As the nerve exits the eye, the heightened pressure applies mechanical strain to the optic nerve, causing vision loss and potential blindness.
UNIVERSITY OF SOUTH FLORIDA INVESTIGATORS have made a significant advance in the effort to diagnose and treat glaucoma.
The research team discovered that a novel feedback pathway from the brain to the eye modulates eye pressure. As the nerve exits the eye, the heightened pressure applies mechanical strain to the optic nerve, causing vision loss and potential blindness.
The results are the first to show a physiologic connection between the brain and the eye. The neuroscientists came to their conclusion by altering brain pressure in animal models and noting changes in the eye’s fluid drainage properties that could be blocked by chemicals that eliminate feedback signals from the brain.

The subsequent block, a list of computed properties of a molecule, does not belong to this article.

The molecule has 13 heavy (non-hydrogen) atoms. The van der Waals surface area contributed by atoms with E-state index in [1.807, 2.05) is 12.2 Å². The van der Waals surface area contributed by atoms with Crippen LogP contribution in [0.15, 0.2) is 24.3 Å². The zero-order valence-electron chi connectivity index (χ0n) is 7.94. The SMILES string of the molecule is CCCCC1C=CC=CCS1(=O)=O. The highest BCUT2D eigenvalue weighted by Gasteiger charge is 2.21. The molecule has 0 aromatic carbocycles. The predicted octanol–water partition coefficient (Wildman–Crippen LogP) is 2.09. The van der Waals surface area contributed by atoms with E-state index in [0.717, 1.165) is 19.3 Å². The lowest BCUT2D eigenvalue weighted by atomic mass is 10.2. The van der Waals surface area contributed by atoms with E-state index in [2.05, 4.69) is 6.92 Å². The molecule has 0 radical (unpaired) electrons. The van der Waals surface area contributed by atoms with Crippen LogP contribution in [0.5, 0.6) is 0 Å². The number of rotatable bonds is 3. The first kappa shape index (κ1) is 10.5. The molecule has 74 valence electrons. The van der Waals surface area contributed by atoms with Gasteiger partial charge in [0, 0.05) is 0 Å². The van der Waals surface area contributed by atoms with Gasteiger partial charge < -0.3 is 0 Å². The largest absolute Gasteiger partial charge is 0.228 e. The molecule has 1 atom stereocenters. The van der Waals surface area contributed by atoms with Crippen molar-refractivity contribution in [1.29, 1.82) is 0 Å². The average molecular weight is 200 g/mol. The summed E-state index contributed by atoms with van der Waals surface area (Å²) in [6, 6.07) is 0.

Future studies will focus on pinpointing the location of the brain cells that send signals to the eye and finding which optical nerve fibers the brain mediates. This will help physicians better diagnose glaucoma and improve understanding of what causes it to develop.
Neuroscientists discover brain pressure controls eye pressure, revealing new avenues for glaucoma treatment. University of South Florida. January 13, 2020. Accessed February 20, 2020. https://www.usf.edu/news/2020/neuroscientists-discover-brain-pressure-controls-eye-pressure.aspx